Sophomores are especially fond of talking derisively about "dead white males." A common contemporary approach to teaching social theory is to cast the net widely and offer examples of "under-represented" brands of theory. Over the last several decades there has been an explosion of sub-traditions and sub-sub-traditions and attempts to revitalize thinkers outside the ranks of those canonical "dead white males." One can remain agnostic about the correctness of any given "theory" and whether one subscribes to its politics and still benefit from having one's perspectival toolkit expanded. Unfortunately, the diversity of perspectives typically studied in sociology these days is rather politically homogeneous and selections are made in a manner calculated to provoke "them" but not to ruffle "us," and so to be true to the concept of broadening our view of the world, we have to go beyond what's usually on offer.

The "useful later" take-aways here are:

  • an appreciation of the existence of non-canonical thinkers throughout intellectual history
  • taking ideology seriously and developing a nuanced sense of distinctions between empirical, theoretical, and ideological thinking
  • a healthy skepticism toward any and all traditions that demands empirical and logical support beyond mere belief
  • an appreciation of the relative stature and positions of different traditions in contemporary intellectual life and social institutions
  • recognition that we can't study "hot new theories" INSTEAD of, but rather IN ADDITION to, traditional thinkers and texts

Building a Coherent Theory

Some people are "in" our field because they want to find articulations of ideas that support or affirm their inclinations toward whining about, and sometimes even changing, the world. One or another theorist or school of thought will do the trick and they will adopt it as a source of legitimacy for their worldview.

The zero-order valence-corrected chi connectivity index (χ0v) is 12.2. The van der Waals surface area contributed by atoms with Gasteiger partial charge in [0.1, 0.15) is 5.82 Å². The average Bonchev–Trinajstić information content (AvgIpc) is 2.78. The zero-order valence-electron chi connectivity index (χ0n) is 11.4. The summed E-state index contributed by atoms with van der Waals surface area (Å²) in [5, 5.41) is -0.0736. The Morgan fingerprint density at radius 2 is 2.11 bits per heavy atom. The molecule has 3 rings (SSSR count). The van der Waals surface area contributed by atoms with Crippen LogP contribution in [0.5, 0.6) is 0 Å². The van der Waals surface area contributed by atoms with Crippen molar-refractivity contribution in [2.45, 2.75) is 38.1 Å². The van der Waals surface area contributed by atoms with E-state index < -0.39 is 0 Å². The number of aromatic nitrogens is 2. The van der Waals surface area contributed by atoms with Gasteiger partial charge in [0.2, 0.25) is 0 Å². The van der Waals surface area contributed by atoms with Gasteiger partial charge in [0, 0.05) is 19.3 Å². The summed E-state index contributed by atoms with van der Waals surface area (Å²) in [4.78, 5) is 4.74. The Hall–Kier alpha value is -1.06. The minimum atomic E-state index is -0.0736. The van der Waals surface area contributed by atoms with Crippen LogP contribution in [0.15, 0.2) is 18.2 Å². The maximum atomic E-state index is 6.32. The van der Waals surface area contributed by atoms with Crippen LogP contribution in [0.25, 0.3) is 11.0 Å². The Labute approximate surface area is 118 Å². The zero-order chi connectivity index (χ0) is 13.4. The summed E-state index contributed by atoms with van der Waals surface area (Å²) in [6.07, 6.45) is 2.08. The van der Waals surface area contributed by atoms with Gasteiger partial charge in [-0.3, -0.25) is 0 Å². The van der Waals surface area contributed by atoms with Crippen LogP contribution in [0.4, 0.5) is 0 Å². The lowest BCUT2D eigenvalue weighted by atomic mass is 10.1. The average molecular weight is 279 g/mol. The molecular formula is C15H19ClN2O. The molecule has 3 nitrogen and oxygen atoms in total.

Others take seriously the idea of understanding and explaining how the social world works. They want a coherent theory of human and social behavior that allows them to make predictions and design institutions that work. They will approach different thinkers with an eye to understanding all, discarding what's not helpful, and stealing what is. They do not think there is anything magical about the entirety of anyone's thought; thinkers have some ideas that are good, right, and useful, and others that turn out wrong or just don't help us much. We are opportunistic poachers who want to build a consistent system of theory that we can use.

And that's the third way in which a course like this can be approached. You need to learn a lot about a lot, but it's oriented around a contemporary thinker who has done some picking and choosing and synthesizing. Your task is to learn about the antecedents so that you can work with, improve upon, and extend a coherent, cumulative sociological theory built up out of the best pieces of the history of sociological thought.

The "useful later" take-aways here are:

  • readiness to selectively borrow from smart theories those components that can be synthesized and built upon
  • a hard-nosed insistence that things have to "add up"
  • an awareness that rigor is key if we want to be taken seriously by those who design, build, and manage institutions